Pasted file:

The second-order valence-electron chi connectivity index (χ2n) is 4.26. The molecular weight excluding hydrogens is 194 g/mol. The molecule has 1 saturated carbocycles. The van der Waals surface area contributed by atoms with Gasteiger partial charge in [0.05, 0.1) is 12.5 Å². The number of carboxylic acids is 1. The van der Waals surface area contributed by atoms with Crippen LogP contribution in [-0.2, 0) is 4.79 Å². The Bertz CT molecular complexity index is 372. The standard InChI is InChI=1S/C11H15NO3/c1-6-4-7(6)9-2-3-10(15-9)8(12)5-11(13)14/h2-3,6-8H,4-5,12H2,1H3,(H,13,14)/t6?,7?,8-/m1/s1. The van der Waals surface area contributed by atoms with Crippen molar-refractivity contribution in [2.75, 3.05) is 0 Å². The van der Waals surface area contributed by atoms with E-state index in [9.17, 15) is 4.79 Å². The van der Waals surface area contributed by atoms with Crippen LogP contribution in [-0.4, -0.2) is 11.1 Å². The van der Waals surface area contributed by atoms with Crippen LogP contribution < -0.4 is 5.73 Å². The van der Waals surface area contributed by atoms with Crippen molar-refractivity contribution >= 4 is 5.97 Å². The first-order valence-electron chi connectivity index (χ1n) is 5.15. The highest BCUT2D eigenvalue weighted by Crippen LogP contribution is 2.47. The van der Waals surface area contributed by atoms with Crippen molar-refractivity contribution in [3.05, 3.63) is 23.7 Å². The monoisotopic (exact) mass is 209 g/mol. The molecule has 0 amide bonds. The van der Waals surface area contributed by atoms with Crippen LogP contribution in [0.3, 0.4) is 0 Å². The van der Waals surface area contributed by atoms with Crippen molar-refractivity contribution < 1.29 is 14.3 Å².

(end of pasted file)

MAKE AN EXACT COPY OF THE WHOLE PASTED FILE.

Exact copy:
The second-order valence-electron chi connectivity index (χ2n) is 4.26. The molecular weight excluding hydrogens is 194 g/mol. The molecule has 1 saturated carbocycles. The van der Waals surface area contributed by atoms with Gasteiger partial charge in [0.05, 0.1) is 12.5 Å². The number of carboxylic acids is 1. The van der Waals surface area contributed by atoms with Crippen LogP contribution in [-0.2, 0) is 4.79 Å². The Bertz CT molecular complexity index is 372. The standard InChI is InChI=1S/C11H15NO3/c1-6-4-7(6)9-2-3-10(15-9)8(12)5-11(13)14/h2-3,6-8H,4-5,12H2,1H3,(H,13,14)/t6?,7?,8-/m1/s1. The van der Waals surface area contributed by atoms with Crippen molar-refractivity contribution in [2.75, 3.05) is 0 Å². The van der Waals surface area contributed by atoms with E-state index in [9.17, 15) is 4.79 Å². The van der Waals surface area contributed by atoms with Crippen LogP contribution in [-0.4, -0.2) is 11.1 Å². The van der Waals surface area contributed by atoms with Crippen LogP contribution < -0.4 is 5.73 Å². The van der Waals surface area contributed by atoms with Crippen molar-refractivity contribution >= 4 is 5.97 Å². The first-order valence-electron chi connectivity index (χ1n) is 5.15. The highest BCUT2D eigenvalue weighted by Crippen LogP contribution is 2.47. The van der Waals surface area contributed by atoms with Crippen molar-refractivity contribution in [3.05, 3.63) is 23.7 Å². The monoisotopic (exact) mass is 209 g/mol. The molecule has 0 amide bonds. The van der Waals surface area contributed by atoms with Crippen LogP contribution in [0.3, 0.4) is 0 Å². The van der Waals surface area contributed by atoms with Crippen molar-refractivity contribution < 1.29 is 14.3 Å².